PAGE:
Ever wish that you could just read your customer’s mind? You’d know what they think, what their preferences are, what they love/hate, and relate to. For business owners this is one part of a sophisticated engine that they need to understand.
The good news? We have the technology.
What is data-driven creative?
“Creative” in marketing-speak is the process of using creative ideas or assets to convey a brand message. These include writing (copy), art (art direction and graphics), design (user experience), and more. Obviously, the amount of “creative” required for a campaign is dependent on the medium (Google display ad, YouTube video ad, print ad, etc.) and other factors, such as industry and cost.
Data-driven creative uses data and insights about customers to inform the creative. An insight is that “huzzah” moment when a pattern emerges in a set of data. Let’s use “Health-Food Brand X” as an example. Based on their website analytics, they determine a large segment of customers who are spending time on their online store are also Googling “outdoor sports.” This data leads to an insight: Health-Food Brand X’s most engaged customers are interested in outdoor spots. Based on this insight, we know the most effective creative will be based on an outdoorsy, athletic lifestyle. Building this lifestyle into your branding or ad messaging can help convert window shoppers into loyal customers.
In recent years, data collection tools can show brands exactly how consumers are interacting with their content. Did they click through to the website and purchase a product? Did they recommend that product to others via a review? Did they “bounce” and decide to buy your competitor’s product instead? Ouch.
Data goes well beyond just bounce rates and traffic volumes
Consumers share so much online. Their aspirations, challenges, and unmet needs are injected into search engines, forums, and social media channels. So what do businesses do with this valuable information?
To be honest…not much.
According to Tom Noyes, CEO and Founder of Commerce Signals, “Some marketers think at least 26% of their budgets [are] wasted.” One reason for wastage of budget is the inability to attain accurate insights from data. Without insights, it’s difficult to measure and adjust the impact of your advertising.
How have consumers changed the buying market?
The consumer landscape has changed drastically over the last decade. According to Google, “consumers have raised expectations for relevance and immediacy.” This makes it increasingly difficult for business owners and entrepreneurs to satisfy their customers in real-time. Marketing used to be about, “who your target market is.” Now it’s all about, “what does your ideal consumer want right now?”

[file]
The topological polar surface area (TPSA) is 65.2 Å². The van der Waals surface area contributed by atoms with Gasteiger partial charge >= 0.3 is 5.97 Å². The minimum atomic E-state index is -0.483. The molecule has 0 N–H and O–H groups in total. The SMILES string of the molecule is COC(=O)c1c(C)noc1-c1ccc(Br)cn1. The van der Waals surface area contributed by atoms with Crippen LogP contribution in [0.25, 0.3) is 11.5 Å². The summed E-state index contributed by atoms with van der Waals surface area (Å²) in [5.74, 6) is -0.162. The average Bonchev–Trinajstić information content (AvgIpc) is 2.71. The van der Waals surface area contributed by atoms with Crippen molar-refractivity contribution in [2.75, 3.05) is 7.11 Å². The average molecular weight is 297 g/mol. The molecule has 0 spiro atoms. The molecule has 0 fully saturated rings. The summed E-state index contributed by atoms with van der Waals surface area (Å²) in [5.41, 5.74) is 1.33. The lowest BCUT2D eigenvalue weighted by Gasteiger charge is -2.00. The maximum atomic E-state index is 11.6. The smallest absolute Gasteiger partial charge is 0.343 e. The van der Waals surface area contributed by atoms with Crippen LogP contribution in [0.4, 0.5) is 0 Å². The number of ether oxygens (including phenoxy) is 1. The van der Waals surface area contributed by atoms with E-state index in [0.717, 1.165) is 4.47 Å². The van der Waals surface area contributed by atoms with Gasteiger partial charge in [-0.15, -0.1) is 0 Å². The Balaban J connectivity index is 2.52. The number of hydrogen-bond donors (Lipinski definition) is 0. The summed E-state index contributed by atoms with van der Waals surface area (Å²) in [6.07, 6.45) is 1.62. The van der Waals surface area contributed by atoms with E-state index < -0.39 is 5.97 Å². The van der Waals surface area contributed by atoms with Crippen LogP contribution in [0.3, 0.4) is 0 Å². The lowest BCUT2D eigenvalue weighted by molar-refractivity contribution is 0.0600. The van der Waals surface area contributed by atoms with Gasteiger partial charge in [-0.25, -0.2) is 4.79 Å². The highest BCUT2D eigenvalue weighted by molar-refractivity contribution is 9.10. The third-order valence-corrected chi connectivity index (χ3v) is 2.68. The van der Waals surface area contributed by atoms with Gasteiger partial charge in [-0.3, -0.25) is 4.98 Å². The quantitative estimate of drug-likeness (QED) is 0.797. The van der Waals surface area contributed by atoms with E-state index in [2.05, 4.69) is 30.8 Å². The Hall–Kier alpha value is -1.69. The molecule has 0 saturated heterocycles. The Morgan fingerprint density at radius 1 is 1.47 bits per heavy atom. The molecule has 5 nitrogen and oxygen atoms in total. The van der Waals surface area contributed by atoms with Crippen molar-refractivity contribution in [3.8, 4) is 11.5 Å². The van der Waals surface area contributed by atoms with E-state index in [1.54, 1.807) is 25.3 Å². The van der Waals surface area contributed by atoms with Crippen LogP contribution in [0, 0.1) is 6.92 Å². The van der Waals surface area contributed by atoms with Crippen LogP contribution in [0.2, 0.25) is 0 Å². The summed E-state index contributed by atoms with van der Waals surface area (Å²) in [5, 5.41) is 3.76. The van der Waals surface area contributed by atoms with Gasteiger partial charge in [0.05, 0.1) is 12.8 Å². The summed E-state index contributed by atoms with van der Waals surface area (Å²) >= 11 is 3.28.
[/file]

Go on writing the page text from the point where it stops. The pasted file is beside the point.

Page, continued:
Behavioral change can be challenging, but it’s also an opportunity for brands to remain relevant and stay ahead of their competition.
How to use data to your advantage
Staying relevant can be as simple as catering to consumers’ needs based on the weather or special events. For example, on a hot and sunny day, food and beverage brands like McDonald’s or Wendy’s offer 99c ice cream. Another example is when brands plan campaigns around special occasions like the 4th of July, Eid, Christmas or even Super Bowl.
But how can businesses stay relevant on a daily basis? How can you speak to people and engage with them to the point where they pick your brand over others?
The proof is in the planning
Creative carries significant value in a campaign. Effective creative is how people perceive your brand, and it is often the main driver behind online sales. The creative is the difference between a flat brand experience (one that just wastes the consumer’s time) and a purposeful one.
I’ve put together some practical ways to ignite data-driven creative for your business. Let’s look at them, along with a few success stories. It’s important to note that although some of these examples are from big brands with big budgets, that doesn’t mean research and insights require big resources. We’re looking at theory and execution, not the ad spend. For the rundown of research and insights that scale to any business size, click here.